Program Schedule

439
Infection Risk in Pediatric Stem Cell Transplant Recipients for Hemophagocytic Lymphohistiocytosis Versus Acute Leukemia

Session: Poster Abstract Session: Transplant Infectious Diseases
Thursday, October 9, 2014
Room: The Pennsylvania Convention Center: IDExpo Hall BC

Background:

Allogeneic hematopoietic stem cell transplantation (SCT) is often used as definitive therapy for hemophagocytic lymphohistiocytosis (HLH). Data on infectious complications in post-SCT HLH patients are limited, with no analyses comparing their infectious risk to other SCT recipients. This study compares post-SCT infection frequency and mortality rates between pediatric HLH and leukemia patients.

Methods:

All HLH SCT patients from 1997 to 2009 were identified from the bone marrow registry at The Children's Hospital of Philadelphia. HLH patients were matched one-to-one to leukemia SCT patients by age and transplant year. Data on demographics, donor source, conditioning regimens, microbiologically-proven infections, and vital status 6 months post-SCT were collected. Multivariate conditional Poisson and logistic/Cox regression models compared infection rate per follow-up days and mortality, respectively.

Results:

Eighteen HLH SCT patients (100%) had at least one infection, (median: 2; IQR: 1 to 4). Half of the leukemia SCT recipients had at least 1 infection (median: 1; IQR: 0 to 2). Compared to leukemia patients, HLH patients had a greater incidence of total infections (IRR: 2.47, 95% CI: 1.01 to 6.05; Table 1). After adjusting for sex, conditioning regimen, and antithymocyte or antilymphocyte globulin (ATG/ALG) use, this difference was no longer significant (IRR:  1.69, 95% CI: 0.72 to 3.95). Receipt of ATG/ALG was independently associated with a greater infection rate (IRR: 2.30, 95% CI: 1.10 to 4.81). Mortality rate (HLH 22%, leukemia 28%) and time to death post-SCT did not differ between groups.

Conclusion:

HLH SCT recipients have a higher infection rate in the 6 months post-HSCT compared to leukemia patients, a factor associated with pre-transplant ATG/ALG use. It is possible a difference in mortality and infection rates exists beyond the variation in ATG/ALG exposure.  Further study of larger cohorts is needed.

 

Table 1. Microbiologically Proven Infection

 

HLH

Leukemia

 

 n (%)

Bacteremia

 

 

Gram Positive

14 (42)

5 (35)

Gram Negative

2 (6)

6 (42)

Candidemia

2 (6)

0

Viral

 

 

Respiratory

9 (27)

2 (14)

Reactivation

6 (18)

1 (7)

 

 

 

 

 

 

 

 

 

 

 

 

 

 

 

 

 

 

 

 

 

 

 

 

 

 

 

 

 

 

 

 

 

 

Lisa Pedevillano, MBS1, Sarah Klieger, MPH2, Alix E. Seif, MD, MPH3, Richard L. Hodinka, MD, PhD4, Adriana E. Kajon5, Kim E. Nichols, MD6, Nancy Bunnin, MD6, Rui Xiao, PhD7, Zacharoula Oikonomopoulou, MD1, Charalampos Gousis, MD8 and Brian T. Fisher, DO, MSCE9, (1)Division of Infectious Diseases, The Children’s Hospital of Philadelphia and Perelman School of Medicine at the University of Pennsylvania, Philadelphia, PA, (2)Division of Infectious Disease, The Children’s Hospital of Philadelphia and Perelman School of Medicine at the University of Pennsylvania, Philadelphia, PA, (3)Division of Oncology and Department of, The Children’s Hospital of Philadelphia and Perelman School of Medicine at the University of Pennsylvania, Philadelphia, PA, (4)Division of Infectious Diseases, Departments of Pediatrics, Pathology and Clinical Virology, The Children’s Hospital of Philadelphia and Perelman School of Medicine at the University of Pennsylvania, Philadelphia, PA, (5)Infectious Disease Program, Lovelace Respiratory Research Institute, Alburquerque, NM, (6)Division of Oncology, Department of Pediatrics, The Children’s Hospital of Philadelphia and Perelman School of Medicine at the University of Pennsylvania, Philadelphia, PA, (7)Department of Biostatistics and Epidemiology, Perelman School of Medicine at the University of Pennsylvania, Philadelphia, PA, (8)Division of Infectious Diseases, The Children’s Hospital of Philadelphia and Perelman School of Medicine at the University of Pennsylvania, Phildelphia, PA, (9)Division of Infectious Diseases, Department of Pediatrics, Center for Pediatric Clinical Effectiveness, Center for Clinical Epidemiology and Biostatistics, The Children’s Hospital of Philadelphia and Perelman School of Medicine at the University of Pennsylvania, Philadelphia, PA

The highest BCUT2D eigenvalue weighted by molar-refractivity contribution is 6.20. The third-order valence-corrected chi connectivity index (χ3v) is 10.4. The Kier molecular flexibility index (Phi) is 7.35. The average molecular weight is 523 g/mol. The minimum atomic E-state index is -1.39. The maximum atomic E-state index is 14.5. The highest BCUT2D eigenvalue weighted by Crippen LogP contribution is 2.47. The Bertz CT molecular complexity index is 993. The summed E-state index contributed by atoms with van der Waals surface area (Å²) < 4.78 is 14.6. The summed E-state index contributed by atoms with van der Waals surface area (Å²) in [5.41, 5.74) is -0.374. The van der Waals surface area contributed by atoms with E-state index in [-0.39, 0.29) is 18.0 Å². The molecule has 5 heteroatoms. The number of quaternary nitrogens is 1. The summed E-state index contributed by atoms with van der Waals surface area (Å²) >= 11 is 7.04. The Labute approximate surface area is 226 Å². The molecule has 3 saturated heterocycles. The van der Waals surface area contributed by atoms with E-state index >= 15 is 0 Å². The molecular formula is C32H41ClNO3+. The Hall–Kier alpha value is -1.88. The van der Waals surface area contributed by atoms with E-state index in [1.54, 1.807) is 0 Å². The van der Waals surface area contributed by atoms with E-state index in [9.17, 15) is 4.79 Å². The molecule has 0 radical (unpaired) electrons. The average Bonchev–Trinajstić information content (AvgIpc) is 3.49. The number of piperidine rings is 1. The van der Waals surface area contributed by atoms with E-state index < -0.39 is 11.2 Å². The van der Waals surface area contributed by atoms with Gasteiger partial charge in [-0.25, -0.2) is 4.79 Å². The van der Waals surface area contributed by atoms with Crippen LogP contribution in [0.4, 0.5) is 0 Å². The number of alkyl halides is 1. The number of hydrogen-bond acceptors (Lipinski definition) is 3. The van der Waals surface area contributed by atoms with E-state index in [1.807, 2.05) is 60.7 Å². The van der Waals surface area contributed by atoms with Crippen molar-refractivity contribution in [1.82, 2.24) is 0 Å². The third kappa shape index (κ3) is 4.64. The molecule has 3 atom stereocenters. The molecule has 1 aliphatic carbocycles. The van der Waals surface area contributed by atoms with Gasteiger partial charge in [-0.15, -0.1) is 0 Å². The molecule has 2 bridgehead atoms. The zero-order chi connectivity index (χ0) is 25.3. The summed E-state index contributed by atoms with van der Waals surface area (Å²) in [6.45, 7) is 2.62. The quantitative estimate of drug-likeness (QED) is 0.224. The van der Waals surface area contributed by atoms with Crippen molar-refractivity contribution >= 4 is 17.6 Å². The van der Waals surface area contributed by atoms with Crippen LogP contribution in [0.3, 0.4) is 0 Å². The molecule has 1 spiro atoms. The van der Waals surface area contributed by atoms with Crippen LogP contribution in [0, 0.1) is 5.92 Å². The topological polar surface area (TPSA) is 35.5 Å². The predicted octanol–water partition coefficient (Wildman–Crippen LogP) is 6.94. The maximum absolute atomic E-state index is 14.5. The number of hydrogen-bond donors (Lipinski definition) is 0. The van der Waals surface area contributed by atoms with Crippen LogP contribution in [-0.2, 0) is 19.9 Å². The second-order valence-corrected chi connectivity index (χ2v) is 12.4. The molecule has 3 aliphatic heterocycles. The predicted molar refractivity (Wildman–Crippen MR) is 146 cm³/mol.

Disclosures:

L. Pedevillano, None

S. Klieger, None

A. E. Seif, None

R. L. Hodinka, None

A. E. Kajon, None

K. E. Nichols, None

N. Bunnin, None

R. Xiao, None

Z. Oikonomopoulou, None

C. Gousis, None

B. T. Fisher, None

Findings in the abstracts are embargoed until 12:01 a.m. EDT, Oct. 8th with the exception of research findings presented at the IDWeek press conferences.

Sponsoring Societies:

© 2014, idweek.org. All Rights Reserved.

Follow IDWeek